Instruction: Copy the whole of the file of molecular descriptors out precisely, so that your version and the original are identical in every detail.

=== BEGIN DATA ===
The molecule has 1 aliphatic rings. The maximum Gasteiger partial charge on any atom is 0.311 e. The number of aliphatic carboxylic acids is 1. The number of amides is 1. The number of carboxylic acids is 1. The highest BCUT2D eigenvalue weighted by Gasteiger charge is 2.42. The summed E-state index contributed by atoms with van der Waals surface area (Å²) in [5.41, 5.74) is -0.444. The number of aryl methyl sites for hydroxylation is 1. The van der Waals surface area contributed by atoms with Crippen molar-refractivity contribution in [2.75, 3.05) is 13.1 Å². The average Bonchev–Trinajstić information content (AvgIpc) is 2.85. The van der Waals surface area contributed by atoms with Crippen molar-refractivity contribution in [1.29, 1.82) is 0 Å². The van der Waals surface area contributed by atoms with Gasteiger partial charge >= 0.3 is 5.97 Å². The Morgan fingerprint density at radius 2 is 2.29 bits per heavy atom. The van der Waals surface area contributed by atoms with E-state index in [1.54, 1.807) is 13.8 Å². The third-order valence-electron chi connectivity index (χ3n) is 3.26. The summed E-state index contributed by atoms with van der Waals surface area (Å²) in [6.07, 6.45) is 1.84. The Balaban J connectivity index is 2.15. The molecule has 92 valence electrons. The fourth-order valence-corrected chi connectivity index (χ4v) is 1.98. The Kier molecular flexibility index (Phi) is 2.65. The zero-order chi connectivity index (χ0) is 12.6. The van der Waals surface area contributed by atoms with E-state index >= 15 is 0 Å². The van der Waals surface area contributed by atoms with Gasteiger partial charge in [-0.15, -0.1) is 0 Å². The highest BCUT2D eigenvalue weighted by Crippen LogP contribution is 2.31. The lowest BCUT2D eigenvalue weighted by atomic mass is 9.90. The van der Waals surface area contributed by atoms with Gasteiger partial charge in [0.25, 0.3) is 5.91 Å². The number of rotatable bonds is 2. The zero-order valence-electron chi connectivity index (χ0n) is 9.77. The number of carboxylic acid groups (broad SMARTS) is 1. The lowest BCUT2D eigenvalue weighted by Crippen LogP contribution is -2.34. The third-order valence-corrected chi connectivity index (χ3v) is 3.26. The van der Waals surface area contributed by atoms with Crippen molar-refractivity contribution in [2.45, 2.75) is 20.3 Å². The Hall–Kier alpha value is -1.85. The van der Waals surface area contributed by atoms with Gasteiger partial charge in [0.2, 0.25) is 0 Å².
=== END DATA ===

The molecule has 1 aliphatic rings. The maximum Gasteiger partial charge on any atom is 0.311 e. The number of aliphatic carboxylic acids is 1. The number of amides is 1. The number of carboxylic acids is 1. The highest BCUT2D eigenvalue weighted by Gasteiger charge is 2.42. The summed E-state index contributed by atoms with van der Waals surface area (Å²) in [5.41, 5.74) is -0.444. The number of aryl methyl sites for hydroxylation is 1. The van der Waals surface area contributed by atoms with Crippen molar-refractivity contribution in [2.75, 3.05) is 13.1 Å². The average Bonchev–Trinajstić information content (AvgIpc) is 2.85. The van der Waals surface area contributed by atoms with Crippen molar-refractivity contribution in [1.29, 1.82) is 0 Å². The van der Waals surface area contributed by atoms with Gasteiger partial charge >= 0.3 is 5.97 Å². The Morgan fingerprint density at radius 2 is 2.29 bits per heavy atom. The van der Waals surface area contributed by atoms with E-state index in [1.54, 1.807) is 13.8 Å². The third-order valence-electron chi connectivity index (χ3n) is 3.26. The summed E-state index contributed by atoms with van der Waals surface area (Å²) in [6.07, 6.45) is 1.84. The Balaban J connectivity index is 2.15. The molecule has 92 valence electrons. The fourth-order valence-corrected chi connectivity index (χ4v) is 1.98. The Kier molecular flexibility index (Phi) is 2.65. The zero-order chi connectivity index (χ0) is 12.6. The van der Waals surface area contributed by atoms with E-state index >= 15 is 0 Å². The van der Waals surface area contributed by atoms with Gasteiger partial charge in [-0.15, -0.1) is 0 Å². The highest BCUT2D eigenvalue weighted by Crippen LogP contribution is 2.31. The lowest BCUT2D eigenvalue weighted by atomic mass is 9.90. The van der Waals surface area contributed by atoms with Gasteiger partial charge in [0.25, 0.3) is 5.91 Å². The number of rotatable bonds is 2. The zero-order valence-electron chi connectivity index (χ0n) is 9.77. The number of carboxylic acid groups (broad SMARTS) is 1. The lowest BCUT2D eigenvalue weighted by Crippen LogP contribution is -2.34. The third-order valence-corrected chi connectivity index (χ3v) is 3.26. The van der Waals surface area contributed by atoms with Crippen molar-refractivity contribution in [2.45, 2.75) is 20.3 Å². The Hall–Kier alpha value is -1.85. The van der Waals surface area contributed by atoms with Gasteiger partial charge in [0.2, 0.25) is 0 Å².